DM: “ House music was what hip-hop was in New York. It was a musical culture for us minorities. It was the natural evolution for black and Hispanic DJs I would say. There was only a handful of white DJs that were playing house when it first came out.”
LV: “We consider ourselves lucky we lived in that era in the 80s/90s; It was like no other.”
When and how did you two first meet, and when did you first start to play side by side? there's got to be a story there.
LV: “I used to go hear David when he played at a club called the Inferno so it was I believe 1984. I went out with my older sister to clubs, I was already a DJ and was exploring and listening to many NYC DJs.
“I remember him playing records like “Are You For Real” by Deodato, James Brown's “Give It Up Or Turn It Loose” (Live Version), “Hit N Run” Loleatta Holloway, e2e4, and many others mixing them flawlessly”
“In 1985 he came up to the Bronx (where I’m from) and ran up with a promotions person at A&M who told him about me. I was a teenager up in the Bronx doing my thing and playing for over 1000 kids rocking the house. He showed up at the club and that’s where we met.
DM: “I first met Louie when a friend of hours took me to hear him play at a club in the Bronx called Devil's Nest. He was so small hahaha...
“But, jokes aside, I want to say that we both just came up together remixing and producing tracks. Then we would always visit each other playing.”
LV: “I’d known about him and he was one of the DJs out there doing it in NYC and I followed around other clubs he played at like Lovelight and even Zanzibar when he guest spotted for Tony Humphries. So there was always that six degrees of separation between us all!”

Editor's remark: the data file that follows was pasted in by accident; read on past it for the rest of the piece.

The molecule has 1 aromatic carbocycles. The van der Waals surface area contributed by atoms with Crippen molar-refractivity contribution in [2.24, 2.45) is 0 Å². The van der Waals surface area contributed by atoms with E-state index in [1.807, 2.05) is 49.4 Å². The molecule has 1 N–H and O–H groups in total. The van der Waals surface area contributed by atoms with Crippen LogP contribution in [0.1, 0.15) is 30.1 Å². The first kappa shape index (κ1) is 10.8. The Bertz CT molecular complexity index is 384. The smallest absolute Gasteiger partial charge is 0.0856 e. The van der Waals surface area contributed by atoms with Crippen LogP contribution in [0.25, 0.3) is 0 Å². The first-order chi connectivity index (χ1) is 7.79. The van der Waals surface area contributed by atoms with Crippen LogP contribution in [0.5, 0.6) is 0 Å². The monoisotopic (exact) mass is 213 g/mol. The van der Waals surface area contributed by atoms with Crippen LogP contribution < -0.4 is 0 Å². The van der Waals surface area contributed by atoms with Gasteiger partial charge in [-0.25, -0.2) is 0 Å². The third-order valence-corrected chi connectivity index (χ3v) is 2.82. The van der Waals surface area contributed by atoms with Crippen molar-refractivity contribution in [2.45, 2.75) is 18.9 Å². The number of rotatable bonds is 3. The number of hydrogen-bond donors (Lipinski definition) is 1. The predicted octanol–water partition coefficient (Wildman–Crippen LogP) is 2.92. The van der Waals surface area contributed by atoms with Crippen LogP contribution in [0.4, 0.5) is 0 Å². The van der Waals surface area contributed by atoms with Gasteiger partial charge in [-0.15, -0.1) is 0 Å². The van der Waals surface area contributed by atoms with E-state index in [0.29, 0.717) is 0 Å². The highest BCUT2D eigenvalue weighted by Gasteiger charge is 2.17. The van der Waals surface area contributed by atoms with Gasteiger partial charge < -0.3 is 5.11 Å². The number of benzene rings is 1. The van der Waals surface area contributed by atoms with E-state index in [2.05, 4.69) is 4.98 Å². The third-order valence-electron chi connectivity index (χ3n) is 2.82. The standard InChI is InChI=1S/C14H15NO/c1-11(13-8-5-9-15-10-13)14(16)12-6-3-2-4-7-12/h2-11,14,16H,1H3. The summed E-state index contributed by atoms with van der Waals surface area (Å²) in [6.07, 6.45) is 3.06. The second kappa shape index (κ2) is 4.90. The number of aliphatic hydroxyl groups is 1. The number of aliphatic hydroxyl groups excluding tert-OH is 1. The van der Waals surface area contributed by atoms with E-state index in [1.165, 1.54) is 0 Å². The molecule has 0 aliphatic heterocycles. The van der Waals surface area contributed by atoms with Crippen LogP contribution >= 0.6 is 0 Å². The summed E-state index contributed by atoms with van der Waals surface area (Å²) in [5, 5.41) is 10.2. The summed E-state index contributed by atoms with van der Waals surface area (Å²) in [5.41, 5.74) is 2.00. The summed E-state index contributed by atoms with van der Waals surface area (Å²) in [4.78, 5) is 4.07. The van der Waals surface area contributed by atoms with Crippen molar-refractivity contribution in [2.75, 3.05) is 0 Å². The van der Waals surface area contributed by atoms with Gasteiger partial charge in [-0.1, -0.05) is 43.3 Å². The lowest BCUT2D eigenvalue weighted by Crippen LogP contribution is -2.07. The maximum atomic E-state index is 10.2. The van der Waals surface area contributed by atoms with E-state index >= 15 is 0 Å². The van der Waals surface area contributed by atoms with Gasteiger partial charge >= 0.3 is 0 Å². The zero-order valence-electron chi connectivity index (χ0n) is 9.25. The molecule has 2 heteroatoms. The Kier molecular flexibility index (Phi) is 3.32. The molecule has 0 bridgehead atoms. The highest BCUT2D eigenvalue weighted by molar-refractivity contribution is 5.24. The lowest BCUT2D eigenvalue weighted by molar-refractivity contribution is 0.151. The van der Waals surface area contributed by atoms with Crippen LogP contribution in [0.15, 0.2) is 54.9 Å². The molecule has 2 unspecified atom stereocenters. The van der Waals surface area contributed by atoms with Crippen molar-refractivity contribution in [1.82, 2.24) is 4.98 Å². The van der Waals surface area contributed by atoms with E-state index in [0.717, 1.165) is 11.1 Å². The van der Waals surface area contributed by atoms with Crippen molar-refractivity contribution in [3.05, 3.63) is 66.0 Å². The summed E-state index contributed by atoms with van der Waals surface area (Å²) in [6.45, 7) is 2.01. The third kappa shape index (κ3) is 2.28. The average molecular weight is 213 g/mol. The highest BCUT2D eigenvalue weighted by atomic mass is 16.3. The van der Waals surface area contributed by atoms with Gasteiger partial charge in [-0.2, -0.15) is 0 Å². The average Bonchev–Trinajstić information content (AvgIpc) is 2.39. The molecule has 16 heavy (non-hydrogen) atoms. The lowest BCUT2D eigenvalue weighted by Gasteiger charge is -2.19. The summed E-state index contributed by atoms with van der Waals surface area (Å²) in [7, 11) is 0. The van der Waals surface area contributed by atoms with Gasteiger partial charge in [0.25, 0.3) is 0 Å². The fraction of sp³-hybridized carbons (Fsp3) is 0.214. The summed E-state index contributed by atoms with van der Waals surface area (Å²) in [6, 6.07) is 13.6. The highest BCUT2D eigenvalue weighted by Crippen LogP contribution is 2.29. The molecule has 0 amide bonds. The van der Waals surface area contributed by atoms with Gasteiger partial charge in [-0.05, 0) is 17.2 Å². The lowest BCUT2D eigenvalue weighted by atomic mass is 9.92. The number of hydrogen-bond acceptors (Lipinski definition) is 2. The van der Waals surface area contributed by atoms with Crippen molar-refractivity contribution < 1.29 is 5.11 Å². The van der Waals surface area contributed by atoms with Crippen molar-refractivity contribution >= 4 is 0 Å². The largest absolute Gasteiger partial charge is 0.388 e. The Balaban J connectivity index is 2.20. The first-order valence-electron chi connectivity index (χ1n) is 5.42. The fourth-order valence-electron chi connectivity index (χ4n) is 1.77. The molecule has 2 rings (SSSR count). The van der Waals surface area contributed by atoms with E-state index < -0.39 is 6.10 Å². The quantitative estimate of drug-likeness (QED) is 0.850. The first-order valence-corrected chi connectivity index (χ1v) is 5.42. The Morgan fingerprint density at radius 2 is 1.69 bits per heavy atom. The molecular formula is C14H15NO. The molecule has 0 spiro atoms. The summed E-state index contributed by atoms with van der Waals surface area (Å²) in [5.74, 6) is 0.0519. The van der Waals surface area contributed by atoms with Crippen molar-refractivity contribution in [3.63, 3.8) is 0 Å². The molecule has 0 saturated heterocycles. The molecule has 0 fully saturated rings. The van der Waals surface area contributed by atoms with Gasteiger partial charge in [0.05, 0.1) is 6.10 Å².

Following on from how you met, when and how did you first link up for the Kings Of House NYC project, and what has it been like to be a part of it?
LV: “Kings Of House NYC started with John Davis, the promoter of the famed Body & Soul.
“He met up with us and wanted to do a night of ‘legends’, we said we didn’t want to do legends but mentioned a night I did called ‘Eve Of Souls’ where I brought Tony Humphries and David Morales along with myself at a club on 21 Street in Manhattan. He liked the lineup and we then all met up, and he came with Kings Of House which later David and I changed to Kings Of House NYC.
DM: “The first events were all classics and were very successful.”
LV: “Yeah, it started at the club Webster Hall which as David mentions was a huge success and then later we did several other KOH NYC events in NYC and Miami, then it spread to Italy, London, Hong Kong, Tokyo, LA and more.
“It’s wonderful to play music with your heroes, we have such a blast together!”
Image: Kings of House NYC on Facebook
How does the House Music scene today compare to the one you guys started in?
LV: “They’re two totally different animals.”
DM: “Yeah, I'm going to keep this answer short too... It just doesn't. You'd be surprised how many DJs don't really know about the origins of house music. Some think that it started in the 90's so what does that tell you? BUT... the evolution of house music is another story.”